When I was 7, I learned to sew on a Necchi electric machine that belonged to my mother. My grandmother had a Singer. When I graduated from High School I asked my mother to buy me a sewing machine for a graduation present. She bought me a new Singer in a cabinet with a bunch of cams for making different stitches. Truly, this was not a very good machine and the bobbin tension issues drove me nuts. After about 3 years a cam part broke and it could not be repaired. I eventually traded it in on a simple Riccar (made by White).
I used the machines for embellishing clothing with lace and trim. I would hand embroider the items. It was great fun to make unusual clothing. 15 years late that same clothing style was all the rage. But I had moved on. I was making quilts and doing needle point and cross stitch. What I really needed was a good construction machine that could sew through several layers of fabric. The Riccar failed after about 10 years and there were no parts for it. I had it made into a simple, straight stitch only machine and it has worked for that purpose for 25 years. But at that time, I also purchased a Viking/Husky machine. It had more stitches and could be used in clothing construction. After 3 years, it was a constant repair patient. What is with these crappy machines? I finally put all my sewing away and haven't sewn for 8 years. Until this year.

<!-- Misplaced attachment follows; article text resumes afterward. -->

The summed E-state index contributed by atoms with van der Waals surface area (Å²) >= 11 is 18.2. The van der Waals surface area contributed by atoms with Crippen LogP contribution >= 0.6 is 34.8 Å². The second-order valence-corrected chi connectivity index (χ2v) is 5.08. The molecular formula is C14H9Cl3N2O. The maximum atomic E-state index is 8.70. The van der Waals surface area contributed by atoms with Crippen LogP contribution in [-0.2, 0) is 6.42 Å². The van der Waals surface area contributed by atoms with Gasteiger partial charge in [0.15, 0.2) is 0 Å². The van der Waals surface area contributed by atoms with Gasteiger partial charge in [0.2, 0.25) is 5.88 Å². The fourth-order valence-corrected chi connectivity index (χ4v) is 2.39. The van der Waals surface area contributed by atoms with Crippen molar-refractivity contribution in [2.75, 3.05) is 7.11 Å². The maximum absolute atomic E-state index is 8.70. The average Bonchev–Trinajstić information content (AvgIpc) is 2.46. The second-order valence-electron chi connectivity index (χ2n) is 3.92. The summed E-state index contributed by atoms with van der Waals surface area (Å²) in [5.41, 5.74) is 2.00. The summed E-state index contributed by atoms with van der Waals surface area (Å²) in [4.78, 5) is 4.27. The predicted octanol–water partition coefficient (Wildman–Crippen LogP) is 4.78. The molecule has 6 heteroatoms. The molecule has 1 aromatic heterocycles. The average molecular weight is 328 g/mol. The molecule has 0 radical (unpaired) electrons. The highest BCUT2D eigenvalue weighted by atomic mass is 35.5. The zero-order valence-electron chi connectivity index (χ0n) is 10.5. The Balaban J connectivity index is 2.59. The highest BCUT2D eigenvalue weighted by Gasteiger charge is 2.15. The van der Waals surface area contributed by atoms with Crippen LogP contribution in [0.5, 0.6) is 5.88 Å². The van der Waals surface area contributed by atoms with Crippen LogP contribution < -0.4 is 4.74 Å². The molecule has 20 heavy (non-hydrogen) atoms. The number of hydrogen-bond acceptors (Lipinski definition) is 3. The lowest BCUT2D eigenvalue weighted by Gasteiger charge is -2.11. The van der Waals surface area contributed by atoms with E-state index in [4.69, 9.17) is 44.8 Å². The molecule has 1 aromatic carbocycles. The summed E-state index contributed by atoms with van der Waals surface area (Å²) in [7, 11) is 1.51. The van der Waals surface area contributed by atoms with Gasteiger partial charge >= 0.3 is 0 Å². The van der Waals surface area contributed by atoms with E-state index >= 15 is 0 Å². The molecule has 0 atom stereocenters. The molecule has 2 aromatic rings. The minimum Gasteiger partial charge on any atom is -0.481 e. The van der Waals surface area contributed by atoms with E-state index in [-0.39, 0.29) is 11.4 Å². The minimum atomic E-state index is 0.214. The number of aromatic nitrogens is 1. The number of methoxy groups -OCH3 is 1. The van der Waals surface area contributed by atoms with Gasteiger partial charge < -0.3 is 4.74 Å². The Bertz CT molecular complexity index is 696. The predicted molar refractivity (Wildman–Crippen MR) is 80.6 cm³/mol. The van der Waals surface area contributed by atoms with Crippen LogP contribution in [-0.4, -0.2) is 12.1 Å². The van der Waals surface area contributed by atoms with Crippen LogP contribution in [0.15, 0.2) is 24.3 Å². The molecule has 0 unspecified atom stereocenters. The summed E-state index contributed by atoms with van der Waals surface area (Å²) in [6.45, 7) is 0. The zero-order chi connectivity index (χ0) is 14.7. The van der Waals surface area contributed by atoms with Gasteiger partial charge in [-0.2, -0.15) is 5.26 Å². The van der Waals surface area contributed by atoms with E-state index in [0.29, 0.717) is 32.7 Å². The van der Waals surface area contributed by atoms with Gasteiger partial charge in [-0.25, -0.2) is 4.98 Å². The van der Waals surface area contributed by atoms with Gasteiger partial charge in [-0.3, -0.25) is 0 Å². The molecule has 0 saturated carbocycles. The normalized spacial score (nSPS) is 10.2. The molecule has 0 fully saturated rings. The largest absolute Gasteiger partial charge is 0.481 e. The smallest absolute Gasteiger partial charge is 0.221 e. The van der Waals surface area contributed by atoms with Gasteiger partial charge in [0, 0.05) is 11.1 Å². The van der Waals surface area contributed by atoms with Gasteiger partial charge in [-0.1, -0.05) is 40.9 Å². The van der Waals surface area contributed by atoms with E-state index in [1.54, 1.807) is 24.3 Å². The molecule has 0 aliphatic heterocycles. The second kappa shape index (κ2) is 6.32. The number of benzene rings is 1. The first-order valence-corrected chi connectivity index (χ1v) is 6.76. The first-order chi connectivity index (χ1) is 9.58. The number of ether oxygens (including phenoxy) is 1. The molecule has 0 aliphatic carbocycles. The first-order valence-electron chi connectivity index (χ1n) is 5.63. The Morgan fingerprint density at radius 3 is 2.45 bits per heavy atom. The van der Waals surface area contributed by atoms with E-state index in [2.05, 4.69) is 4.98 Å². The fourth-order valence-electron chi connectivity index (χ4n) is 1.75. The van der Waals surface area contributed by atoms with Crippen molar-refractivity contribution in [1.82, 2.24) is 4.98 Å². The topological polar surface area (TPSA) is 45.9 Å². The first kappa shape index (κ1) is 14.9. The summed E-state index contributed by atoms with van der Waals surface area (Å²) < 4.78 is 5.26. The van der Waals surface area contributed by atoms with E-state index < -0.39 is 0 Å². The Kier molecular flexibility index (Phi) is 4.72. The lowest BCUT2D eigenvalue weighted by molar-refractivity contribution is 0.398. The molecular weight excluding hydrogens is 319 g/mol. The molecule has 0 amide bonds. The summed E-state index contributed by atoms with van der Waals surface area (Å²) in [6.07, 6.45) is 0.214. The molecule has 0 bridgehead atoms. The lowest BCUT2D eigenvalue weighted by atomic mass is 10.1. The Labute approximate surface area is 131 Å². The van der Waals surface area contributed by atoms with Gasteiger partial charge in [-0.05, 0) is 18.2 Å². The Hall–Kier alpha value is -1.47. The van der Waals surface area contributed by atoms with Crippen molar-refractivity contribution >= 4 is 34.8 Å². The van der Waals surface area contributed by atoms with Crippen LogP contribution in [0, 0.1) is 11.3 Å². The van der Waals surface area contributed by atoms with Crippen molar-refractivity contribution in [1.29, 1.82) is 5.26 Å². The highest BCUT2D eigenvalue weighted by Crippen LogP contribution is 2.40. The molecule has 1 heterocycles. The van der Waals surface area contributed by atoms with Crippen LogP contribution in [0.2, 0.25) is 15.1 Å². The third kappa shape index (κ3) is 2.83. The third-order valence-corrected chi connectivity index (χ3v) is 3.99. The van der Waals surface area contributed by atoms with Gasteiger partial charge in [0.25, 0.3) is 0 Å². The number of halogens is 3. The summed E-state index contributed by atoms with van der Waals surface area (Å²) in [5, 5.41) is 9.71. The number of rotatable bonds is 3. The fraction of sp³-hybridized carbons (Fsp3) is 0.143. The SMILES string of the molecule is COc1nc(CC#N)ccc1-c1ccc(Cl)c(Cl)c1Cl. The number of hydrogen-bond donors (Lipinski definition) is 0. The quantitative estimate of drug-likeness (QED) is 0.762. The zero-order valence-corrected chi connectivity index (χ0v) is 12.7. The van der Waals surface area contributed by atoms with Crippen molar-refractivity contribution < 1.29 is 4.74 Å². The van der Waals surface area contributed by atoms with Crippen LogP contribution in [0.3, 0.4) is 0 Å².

The Riccar was traded for a BabyLock Melody. The Viking is in the shop (again and maybe for the last time because I will probably get rid of it). I have a Bernina Serger which I think I have now repaired and a top of the line Baby lock Ovation. And the queen of all this is the quilting frame and sewing machine (Grace and Juki combo).
I weave my own fabric and can't be bothered by these dysfunctional machines. I need some quality. So how would I know if they really are quality. The others seemed good for about a year. I bought the warranty just in case. And I am relying on the word of a close friend who sews all the time and has had problems with other machines but seems happy with these.
So now, I make my own yarn, knit, weave, sew quilts, and am trying to get full circle back to making my own clothing with embellishments. It is a small, round world.